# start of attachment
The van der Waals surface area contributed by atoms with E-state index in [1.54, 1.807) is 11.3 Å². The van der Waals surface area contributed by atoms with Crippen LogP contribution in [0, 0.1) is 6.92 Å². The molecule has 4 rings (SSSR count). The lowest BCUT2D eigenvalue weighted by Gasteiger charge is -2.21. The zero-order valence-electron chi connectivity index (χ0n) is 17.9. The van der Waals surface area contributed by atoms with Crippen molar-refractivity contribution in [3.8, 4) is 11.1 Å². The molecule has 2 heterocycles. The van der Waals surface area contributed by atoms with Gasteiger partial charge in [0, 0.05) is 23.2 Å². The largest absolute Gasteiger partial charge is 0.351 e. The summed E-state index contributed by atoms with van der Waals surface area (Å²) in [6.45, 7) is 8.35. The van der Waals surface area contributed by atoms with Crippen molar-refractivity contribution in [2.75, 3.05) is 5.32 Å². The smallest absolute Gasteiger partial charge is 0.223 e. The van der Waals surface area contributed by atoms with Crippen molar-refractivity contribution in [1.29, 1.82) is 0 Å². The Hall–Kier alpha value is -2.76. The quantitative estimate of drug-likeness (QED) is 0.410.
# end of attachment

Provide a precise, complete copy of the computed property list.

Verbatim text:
The van der Waals surface area contributed by atoms with E-state index in [1.54, 1.807) is 11.3 Å². The van der Waals surface area contributed by atoms with Crippen LogP contribution in [0, 0.1) is 6.92 Å². The molecule has 4 rings (SSSR count). The lowest BCUT2D eigenvalue weighted by Gasteiger charge is -2.21. The zero-order valence-electron chi connectivity index (χ0n) is 17.9. The van der Waals surface area contributed by atoms with Crippen molar-refractivity contribution in [3.8, 4) is 11.1 Å². The molecule has 2 heterocycles. The van der Waals surface area contributed by atoms with Gasteiger partial charge in [0, 0.05) is 23.2 Å². The largest absolute Gasteiger partial charge is 0.351 e. The summed E-state index contributed by atoms with van der Waals surface area (Å²) in [6.45, 7) is 8.35. The van der Waals surface area contributed by atoms with Crippen molar-refractivity contribution in [2.75, 3.05) is 5.32 Å². The smallest absolute Gasteiger partial charge is 0.223 e. The van der Waals surface area contributed by atoms with Crippen molar-refractivity contribution in [1.29, 1.82) is 0 Å². The Hall–Kier alpha value is -2.76. The quantitative estimate of drug-likeness (QED) is 0.410.